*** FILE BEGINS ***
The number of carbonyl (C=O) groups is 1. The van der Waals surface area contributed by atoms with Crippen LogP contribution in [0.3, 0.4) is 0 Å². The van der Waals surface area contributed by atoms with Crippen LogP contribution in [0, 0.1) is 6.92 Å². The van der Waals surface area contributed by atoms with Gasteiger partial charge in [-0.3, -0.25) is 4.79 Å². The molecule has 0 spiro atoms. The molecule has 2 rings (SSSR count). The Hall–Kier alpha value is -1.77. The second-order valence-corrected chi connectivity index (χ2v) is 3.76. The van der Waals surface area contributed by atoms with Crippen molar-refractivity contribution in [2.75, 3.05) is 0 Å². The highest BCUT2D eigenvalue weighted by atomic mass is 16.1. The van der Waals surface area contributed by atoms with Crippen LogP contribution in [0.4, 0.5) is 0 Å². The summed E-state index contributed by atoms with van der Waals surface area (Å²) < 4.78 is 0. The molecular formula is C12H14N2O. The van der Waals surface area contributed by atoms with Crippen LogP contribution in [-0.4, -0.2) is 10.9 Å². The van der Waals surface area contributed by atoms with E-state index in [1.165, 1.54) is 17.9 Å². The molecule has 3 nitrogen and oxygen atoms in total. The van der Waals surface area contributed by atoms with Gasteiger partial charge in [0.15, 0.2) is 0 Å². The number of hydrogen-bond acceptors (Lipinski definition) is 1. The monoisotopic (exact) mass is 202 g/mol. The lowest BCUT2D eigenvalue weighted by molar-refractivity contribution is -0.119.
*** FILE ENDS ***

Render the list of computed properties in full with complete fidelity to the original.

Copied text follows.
The number of carbonyl (C=O) groups is 1. The van der Waals surface area contributed by atoms with Crippen LogP contribution in [0.3, 0.4) is 0 Å². The van der Waals surface area contributed by atoms with Crippen LogP contribution in [0, 0.1) is 6.92 Å². The van der Waals surface area contributed by atoms with Gasteiger partial charge in [-0.3, -0.25) is 4.79 Å². The molecule has 0 spiro atoms. The molecule has 2 rings (SSSR count). The Hall–Kier alpha value is -1.77. The second-order valence-corrected chi connectivity index (χ2v) is 3.76. The van der Waals surface area contributed by atoms with Crippen molar-refractivity contribution in [2.75, 3.05) is 0 Å². The highest BCUT2D eigenvalue weighted by atomic mass is 16.1. The van der Waals surface area contributed by atoms with Crippen LogP contribution in [0.4, 0.5) is 0 Å². The summed E-state index contributed by atoms with van der Waals surface area (Å²) < 4.78 is 0. The molecular formula is C12H14N2O. The van der Waals surface area contributed by atoms with Crippen LogP contribution in [-0.4, -0.2) is 10.9 Å². The van der Waals surface area contributed by atoms with E-state index in [1.165, 1.54) is 17.9 Å². The molecule has 3 nitrogen and oxygen atoms in total. The van der Waals surface area contributed by atoms with Gasteiger partial charge in [0.15, 0.2) is 0 Å². The number of hydrogen-bond acceptors (Lipinski definition) is 1. The monoisotopic (exact) mass is 202 g/mol. The lowest BCUT2D eigenvalue weighted by molar-refractivity contribution is -0.119.